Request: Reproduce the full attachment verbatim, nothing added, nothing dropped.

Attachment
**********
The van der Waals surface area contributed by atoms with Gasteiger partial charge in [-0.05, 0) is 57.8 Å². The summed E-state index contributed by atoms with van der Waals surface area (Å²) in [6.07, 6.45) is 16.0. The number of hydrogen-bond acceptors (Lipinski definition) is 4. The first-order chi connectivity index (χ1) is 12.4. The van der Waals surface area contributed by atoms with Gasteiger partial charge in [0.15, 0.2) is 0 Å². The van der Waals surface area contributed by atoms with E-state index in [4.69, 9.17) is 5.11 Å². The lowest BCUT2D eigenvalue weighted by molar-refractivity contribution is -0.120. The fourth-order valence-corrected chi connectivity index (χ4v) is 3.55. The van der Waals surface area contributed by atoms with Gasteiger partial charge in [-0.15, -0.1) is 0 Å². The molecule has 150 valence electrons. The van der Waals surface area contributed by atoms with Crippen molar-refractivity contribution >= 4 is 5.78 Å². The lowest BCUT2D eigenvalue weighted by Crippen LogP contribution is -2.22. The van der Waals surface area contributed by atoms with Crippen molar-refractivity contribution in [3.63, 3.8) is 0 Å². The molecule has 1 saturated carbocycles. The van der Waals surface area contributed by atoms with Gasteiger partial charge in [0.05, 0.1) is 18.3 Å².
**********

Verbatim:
The van der Waals surface area contributed by atoms with Gasteiger partial charge in [-0.05, 0) is 57.8 Å². The summed E-state index contributed by atoms with van der Waals surface area (Å²) in [6.07, 6.45) is 16.0. The number of hydrogen-bond acceptors (Lipinski definition) is 4. The first-order chi connectivity index (χ1) is 12.4. The van der Waals surface area contributed by atoms with Gasteiger partial charge in [0.15, 0.2) is 0 Å². The van der Waals surface area contributed by atoms with E-state index in [4.69, 9.17) is 5.11 Å². The lowest BCUT2D eigenvalue weighted by molar-refractivity contribution is -0.120. The fourth-order valence-corrected chi connectivity index (χ4v) is 3.55. The van der Waals surface area contributed by atoms with Gasteiger partial charge in [-0.15, -0.1) is 0 Å². The molecule has 150 valence electrons. The van der Waals surface area contributed by atoms with Crippen molar-refractivity contribution >= 4 is 5.78 Å². The lowest BCUT2D eigenvalue weighted by Crippen LogP contribution is -2.22. The van der Waals surface area contributed by atoms with Crippen molar-refractivity contribution in [3.63, 3.8) is 0 Å². The molecule has 1 saturated carbocycles. The van der Waals surface area contributed by atoms with Gasteiger partial charge in [0.05, 0.1) is 18.3 Å².